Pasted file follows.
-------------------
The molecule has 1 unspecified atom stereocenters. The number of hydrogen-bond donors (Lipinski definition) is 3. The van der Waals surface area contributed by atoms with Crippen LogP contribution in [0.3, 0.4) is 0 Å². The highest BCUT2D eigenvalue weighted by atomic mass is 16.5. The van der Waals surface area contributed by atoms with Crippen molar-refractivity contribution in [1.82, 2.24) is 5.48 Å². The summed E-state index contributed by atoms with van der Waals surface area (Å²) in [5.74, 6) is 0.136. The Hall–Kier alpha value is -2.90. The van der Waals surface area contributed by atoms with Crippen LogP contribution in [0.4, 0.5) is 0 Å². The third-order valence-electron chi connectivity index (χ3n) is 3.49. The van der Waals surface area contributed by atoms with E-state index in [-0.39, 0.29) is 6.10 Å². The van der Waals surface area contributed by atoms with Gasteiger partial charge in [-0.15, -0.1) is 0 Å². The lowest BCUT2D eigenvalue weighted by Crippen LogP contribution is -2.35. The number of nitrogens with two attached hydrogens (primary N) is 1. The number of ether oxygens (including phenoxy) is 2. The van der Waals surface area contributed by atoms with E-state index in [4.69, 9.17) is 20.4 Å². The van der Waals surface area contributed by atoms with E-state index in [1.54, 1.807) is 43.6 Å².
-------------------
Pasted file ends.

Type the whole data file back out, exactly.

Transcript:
The molecule has 1 unspecified atom stereocenters. The number of hydrogen-bond donors (Lipinski definition) is 3. The van der Waals surface area contributed by atoms with Crippen LogP contribution in [0.3, 0.4) is 0 Å². The highest BCUT2D eigenvalue weighted by atomic mass is 16.5. The van der Waals surface area contributed by atoms with Crippen molar-refractivity contribution in [1.82, 2.24) is 5.48 Å². The summed E-state index contributed by atoms with van der Waals surface area (Å²) in [5.74, 6) is 0.136. The Hall–Kier alpha value is -2.90. The van der Waals surface area contributed by atoms with Crippen LogP contribution in [0.4, 0.5) is 0 Å². The third-order valence-electron chi connectivity index (χ3n) is 3.49. The van der Waals surface area contributed by atoms with E-state index in [-0.39, 0.29) is 6.10 Å². The van der Waals surface area contributed by atoms with Gasteiger partial charge in [-0.15, -0.1) is 0 Å². The lowest BCUT2D eigenvalue weighted by Crippen LogP contribution is -2.35. The number of nitrogens with two attached hydrogens (primary N) is 1. The number of ether oxygens (including phenoxy) is 2. The van der Waals surface area contributed by atoms with E-state index in [4.69, 9.17) is 20.4 Å². The van der Waals surface area contributed by atoms with E-state index in [1.54, 1.807) is 43.6 Å².